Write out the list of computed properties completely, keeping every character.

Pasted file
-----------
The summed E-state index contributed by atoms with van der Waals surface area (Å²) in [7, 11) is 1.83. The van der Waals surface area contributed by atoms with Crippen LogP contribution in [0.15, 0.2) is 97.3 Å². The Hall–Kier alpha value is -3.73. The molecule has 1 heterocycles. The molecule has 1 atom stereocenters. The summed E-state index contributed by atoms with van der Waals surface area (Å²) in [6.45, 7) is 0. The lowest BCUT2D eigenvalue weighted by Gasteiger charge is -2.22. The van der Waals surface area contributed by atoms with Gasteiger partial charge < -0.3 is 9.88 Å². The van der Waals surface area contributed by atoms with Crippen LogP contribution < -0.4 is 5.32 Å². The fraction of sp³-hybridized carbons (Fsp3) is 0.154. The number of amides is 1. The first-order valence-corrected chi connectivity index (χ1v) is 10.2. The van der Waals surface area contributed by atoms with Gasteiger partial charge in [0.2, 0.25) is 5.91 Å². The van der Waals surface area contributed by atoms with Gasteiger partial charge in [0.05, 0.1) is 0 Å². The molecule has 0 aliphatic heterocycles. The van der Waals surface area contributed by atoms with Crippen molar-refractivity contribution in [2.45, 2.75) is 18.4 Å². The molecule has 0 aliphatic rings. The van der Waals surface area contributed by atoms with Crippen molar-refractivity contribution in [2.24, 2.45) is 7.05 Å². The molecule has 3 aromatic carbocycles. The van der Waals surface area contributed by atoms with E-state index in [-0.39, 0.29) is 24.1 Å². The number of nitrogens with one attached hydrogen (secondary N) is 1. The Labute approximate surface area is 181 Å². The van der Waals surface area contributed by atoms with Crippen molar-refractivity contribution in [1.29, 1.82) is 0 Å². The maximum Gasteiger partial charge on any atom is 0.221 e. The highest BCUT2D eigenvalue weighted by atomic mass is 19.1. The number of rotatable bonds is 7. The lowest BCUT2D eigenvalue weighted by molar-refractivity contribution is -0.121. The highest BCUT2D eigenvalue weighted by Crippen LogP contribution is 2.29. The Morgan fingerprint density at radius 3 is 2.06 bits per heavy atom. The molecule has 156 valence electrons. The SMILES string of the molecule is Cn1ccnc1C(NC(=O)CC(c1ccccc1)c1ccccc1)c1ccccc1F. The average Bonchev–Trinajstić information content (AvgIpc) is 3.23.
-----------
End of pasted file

The summed E-state index contributed by atoms with van der Waals surface area (Å²) in [7, 11) is 1.83. The van der Waals surface area contributed by atoms with Crippen LogP contribution in [0.15, 0.2) is 97.3 Å². The Hall–Kier alpha value is -3.73. The molecule has 1 heterocycles. The molecule has 1 atom stereocenters. The summed E-state index contributed by atoms with van der Waals surface area (Å²) in [6.45, 7) is 0. The lowest BCUT2D eigenvalue weighted by Gasteiger charge is -2.22. The van der Waals surface area contributed by atoms with Gasteiger partial charge < -0.3 is 9.88 Å². The van der Waals surface area contributed by atoms with Crippen LogP contribution < -0.4 is 5.32 Å². The fraction of sp³-hybridized carbons (Fsp3) is 0.154. The number of amides is 1. The first-order valence-corrected chi connectivity index (χ1v) is 10.2. The van der Waals surface area contributed by atoms with Gasteiger partial charge in [0.2, 0.25) is 5.91 Å². The van der Waals surface area contributed by atoms with Gasteiger partial charge in [0.05, 0.1) is 0 Å². The molecule has 0 aliphatic heterocycles. The van der Waals surface area contributed by atoms with Crippen molar-refractivity contribution in [2.45, 2.75) is 18.4 Å². The molecule has 0 aliphatic rings. The van der Waals surface area contributed by atoms with Crippen molar-refractivity contribution in [2.24, 2.45) is 7.05 Å². The molecule has 3 aromatic carbocycles. The van der Waals surface area contributed by atoms with E-state index in [-0.39, 0.29) is 24.1 Å². The number of nitrogens with one attached hydrogen (secondary N) is 1. The Labute approximate surface area is 181 Å². The van der Waals surface area contributed by atoms with Crippen molar-refractivity contribution in [1.29, 1.82) is 0 Å². The maximum Gasteiger partial charge on any atom is 0.221 e. The highest BCUT2D eigenvalue weighted by atomic mass is 19.1. The number of rotatable bonds is 7. The lowest BCUT2D eigenvalue weighted by molar-refractivity contribution is -0.121. The highest BCUT2D eigenvalue weighted by Crippen LogP contribution is 2.29. The Morgan fingerprint density at radius 3 is 2.06 bits per heavy atom. The molecule has 156 valence electrons. The SMILES string of the molecule is Cn1ccnc1C(NC(=O)CC(c1ccccc1)c1ccccc1)c1ccccc1F. The average Bonchev–Trinajstić information content (AvgIpc) is 3.23.